Stephen Bartels, M.D., a professor of psychiatry and community medicine at Dartmouth Medical School, and his colleagues have been conducting a trial to see whether a one-year intensive intervention called HOPES (Helping Older Persons Experience Success) can assist such individuals.

In the trial, 183 participants with major mental illness were divided between HOPES and standard care. Those in HOPES were taught basic living skills, social skills, management of medications, and other abilities—which they had to practice in real community settings. Those getting the intervention were also assigned a health-management nurse who helped them negotiate the health care system. Early findings “are very promising,” Bartels said in an interview.

The Geriatric Psychiatry Program and the Memory Center at Johns Hopkins University could serve as national models, said Constantine Lyketsos, M.D., vice chair of psychiatry at Johns Hopkins.

“The Geriatric Psychiatry Program is a team of geriatric psychiatrists, nurses, and social workers at two campuses who provide care and outreach for older people with all forms of mental illness,” Lyketsos explained. The program includes out-patient care in city housing, assisted living, and nursing homes, and is linked to an inpatient unit, day hospital, and psychosocial program. The Memory Center is a similar operation, but focuses on dementia and Alzheimer's disease. It includes physicians in neurology and geriatric medicine, as well as two nursing homes—and is integrated with dementia research.”


Another challenge to providing community care for a rapidly increasing number of seriously mentally ill seniors is finding a workforce to look after them.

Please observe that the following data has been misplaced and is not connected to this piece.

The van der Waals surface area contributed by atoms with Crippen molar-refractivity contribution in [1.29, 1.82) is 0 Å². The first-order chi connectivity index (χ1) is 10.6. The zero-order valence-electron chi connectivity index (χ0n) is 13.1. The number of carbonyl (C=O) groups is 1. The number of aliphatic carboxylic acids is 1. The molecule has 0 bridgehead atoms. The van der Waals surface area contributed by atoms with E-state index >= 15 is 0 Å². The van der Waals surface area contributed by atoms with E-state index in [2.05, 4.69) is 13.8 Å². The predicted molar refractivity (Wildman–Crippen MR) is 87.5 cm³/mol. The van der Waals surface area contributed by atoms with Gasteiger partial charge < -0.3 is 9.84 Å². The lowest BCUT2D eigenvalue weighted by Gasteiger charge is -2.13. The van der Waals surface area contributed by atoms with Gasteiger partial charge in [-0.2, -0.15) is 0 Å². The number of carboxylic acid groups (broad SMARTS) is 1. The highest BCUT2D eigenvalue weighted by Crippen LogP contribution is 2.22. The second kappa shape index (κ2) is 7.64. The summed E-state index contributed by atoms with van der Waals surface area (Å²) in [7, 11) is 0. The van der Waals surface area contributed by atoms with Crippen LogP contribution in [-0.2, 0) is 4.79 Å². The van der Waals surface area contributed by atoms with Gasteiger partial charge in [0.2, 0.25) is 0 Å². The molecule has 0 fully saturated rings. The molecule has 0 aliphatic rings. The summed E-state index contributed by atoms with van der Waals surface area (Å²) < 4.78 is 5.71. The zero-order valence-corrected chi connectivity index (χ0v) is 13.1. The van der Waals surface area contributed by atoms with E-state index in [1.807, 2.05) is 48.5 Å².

“There is a tremendous shortage of geriatric psychiatrists, geriatric nurses, geriatric psychologists, and geriatric social workers,” Friedman said. “I think a significant part of the answer is.. .that most older adults are healthy and can be a big part of the solution. Developing roles for them—and for older people with mental illnesses—can help solve the problem.”

Jeste concurred. “One of my younger colleagues is working on work rehabilitation for older people with schizophrenia,” he said. Many of these older individuals are interested in doing either paid or volunteer work.

But perhaps the biggest challenge to meeting the community-care needs of an exploding number of severely mentally ill seniors is to raise awareness of the problem.

“Only when society becomes aware of this issue will it pressure lawmakers to put more money [into such programs],” Jeste asserted.

Friedman agreed: “It has certainly been our experience in New York state. We've been the first in the country to pass a geriatric mental health act.”

The act was signed into law in 2005, and the governor included $2 million in his budget request for 2006-2007 to implement it. The law finances innovative programs to care for the mental health needs of New York State's elder boom. ▪